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Title: Identification of a novel protein interacting with RPGR
Author: Boylan, James
Awarding Body: University of Edinburgh
Current Institution: University of Edinburgh
Date of Award: 2001
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X-linked retinitis pigmentosa is a severe form of human retinal degeneration and is most commonly caused by mutations in the RPGR gene, which maps to chromosomal region Xp21.1. The RPGR gene product is a novel protein containing an amino terminal domain that is homologous to the guanine nucleotide exchange factor for a small GTP-binding protein. No other domains of known function are recognisable. The principal aim of this thesis was to identify proteins that interact with RPGR. This was done in an attempt to obtain structural or functional information about this novel protein that could account for its roles in health and disease. The yeast two-hybrid method was used to screen a variety of expression libraries made from human pancreas and bovine retina. A novel interacting protein, called RPGRIP, was identified using a bovine retina library and the human homologue identified by database screening and primer extension methods. The specificity of the interaction between RPGR and RPGRIP was confirmed by co-immunoprecipitation. Further evidence for a functionally significant interaction was obtained using six RPGR mutants, corresponding to known disease-causing mutations, all of which abolished or severely reduced the interaction. The expression of human and bovine RPGRIP was examined using northern analysis and/or RT-PCR. This revealed strong expression of the human transcript in testis and retina but more widespread expression in bovine tissues. At least three alternatively spliced forms were identified. The human gene structure was identified and shown to consist of 15 exons spanning 34 kilobases and to code for alternatively spliced proteins of 586 amino acids, 837 amino acids, and 902 amino acids. A structure-function analysis of RPGRIP by database searching identified two strongly predicted coiled-coil domains and two calcium-dependent phospholipid-binding C2-domains. The gene was mapped to chromosomal region 14q11 by radiation hybrid mapping and screening a human monochromosomal hybrid panel. Mutation analysis of three autosomal recessive retinitis pigmentosa families previously shown to be linked to the 14q11 region failed to identify disease-causing mutations. The function of RPGRIP remains to be elucidated but it is a strong candidate gene for causing another form of human retinopathy.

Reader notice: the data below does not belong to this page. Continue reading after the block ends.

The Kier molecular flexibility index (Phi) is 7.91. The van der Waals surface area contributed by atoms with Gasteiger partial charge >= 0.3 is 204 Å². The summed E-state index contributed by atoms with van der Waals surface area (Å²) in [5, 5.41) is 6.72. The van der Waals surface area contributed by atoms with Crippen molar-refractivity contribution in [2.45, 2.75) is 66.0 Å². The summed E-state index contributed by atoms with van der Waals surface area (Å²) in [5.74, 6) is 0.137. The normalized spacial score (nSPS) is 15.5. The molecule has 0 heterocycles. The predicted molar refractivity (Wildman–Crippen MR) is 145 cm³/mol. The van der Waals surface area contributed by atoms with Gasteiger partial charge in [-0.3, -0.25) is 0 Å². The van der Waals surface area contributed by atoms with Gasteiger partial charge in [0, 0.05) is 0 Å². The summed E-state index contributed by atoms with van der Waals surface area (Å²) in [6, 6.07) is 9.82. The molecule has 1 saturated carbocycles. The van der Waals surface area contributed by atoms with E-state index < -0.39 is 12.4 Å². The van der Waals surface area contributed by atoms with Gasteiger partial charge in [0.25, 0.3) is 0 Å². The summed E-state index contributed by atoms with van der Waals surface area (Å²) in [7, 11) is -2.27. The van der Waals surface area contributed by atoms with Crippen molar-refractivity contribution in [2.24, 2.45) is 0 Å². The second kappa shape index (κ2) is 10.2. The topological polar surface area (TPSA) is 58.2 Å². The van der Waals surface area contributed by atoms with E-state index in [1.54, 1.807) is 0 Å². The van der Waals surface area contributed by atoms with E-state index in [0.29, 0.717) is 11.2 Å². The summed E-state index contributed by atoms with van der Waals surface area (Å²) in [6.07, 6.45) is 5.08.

Supervisor: Not available Sponsor: Not available
Qualification Name: Thesis (Ph.D.) Qualification Level: Doctoral
EThOS ID:  DOI: Not available